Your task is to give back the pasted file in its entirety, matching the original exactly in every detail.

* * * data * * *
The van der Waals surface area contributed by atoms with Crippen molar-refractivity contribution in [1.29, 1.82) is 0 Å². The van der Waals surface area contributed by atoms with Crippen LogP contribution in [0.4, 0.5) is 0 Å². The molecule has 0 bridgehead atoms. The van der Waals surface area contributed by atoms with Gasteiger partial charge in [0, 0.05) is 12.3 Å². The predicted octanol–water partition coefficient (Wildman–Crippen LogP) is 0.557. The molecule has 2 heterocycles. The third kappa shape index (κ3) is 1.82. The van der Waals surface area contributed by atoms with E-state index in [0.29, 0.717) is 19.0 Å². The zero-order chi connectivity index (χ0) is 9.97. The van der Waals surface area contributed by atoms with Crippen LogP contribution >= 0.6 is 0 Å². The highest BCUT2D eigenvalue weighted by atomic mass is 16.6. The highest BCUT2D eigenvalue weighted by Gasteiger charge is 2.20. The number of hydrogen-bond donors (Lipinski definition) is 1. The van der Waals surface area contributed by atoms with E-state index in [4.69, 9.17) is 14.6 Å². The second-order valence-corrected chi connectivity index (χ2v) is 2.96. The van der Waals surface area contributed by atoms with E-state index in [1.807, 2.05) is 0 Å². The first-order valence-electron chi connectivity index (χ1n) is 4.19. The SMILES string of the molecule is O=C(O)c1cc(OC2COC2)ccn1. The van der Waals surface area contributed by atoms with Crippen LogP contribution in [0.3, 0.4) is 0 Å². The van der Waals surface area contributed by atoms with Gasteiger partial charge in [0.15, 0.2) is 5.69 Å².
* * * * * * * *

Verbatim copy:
The van der Waals surface area contributed by atoms with Crippen molar-refractivity contribution in [1.29, 1.82) is 0 Å². The van der Waals surface area contributed by atoms with Crippen LogP contribution in [0.4, 0.5) is 0 Å². The molecule has 0 bridgehead atoms. The van der Waals surface area contributed by atoms with Gasteiger partial charge in [0, 0.05) is 12.3 Å². The predicted octanol–water partition coefficient (Wildman–Crippen LogP) is 0.557. The molecule has 2 heterocycles. The third kappa shape index (κ3) is 1.82. The van der Waals surface area contributed by atoms with E-state index in [0.29, 0.717) is 19.0 Å². The zero-order chi connectivity index (χ0) is 9.97. The van der Waals surface area contributed by atoms with Crippen LogP contribution >= 0.6 is 0 Å². The highest BCUT2D eigenvalue weighted by atomic mass is 16.6. The highest BCUT2D eigenvalue weighted by Gasteiger charge is 2.20. The number of hydrogen-bond donors (Lipinski definition) is 1. The van der Waals surface area contributed by atoms with E-state index in [4.69, 9.17) is 14.6 Å². The second-order valence-corrected chi connectivity index (χ2v) is 2.96. The van der Waals surface area contributed by atoms with E-state index in [1.807, 2.05) is 0 Å². The first-order valence-electron chi connectivity index (χ1n) is 4.19. The SMILES string of the molecule is O=C(O)c1cc(OC2COC2)ccn1. The van der Waals surface area contributed by atoms with Crippen LogP contribution in [0.3, 0.4) is 0 Å². The van der Waals surface area contributed by atoms with Gasteiger partial charge in [0.15, 0.2) is 5.69 Å².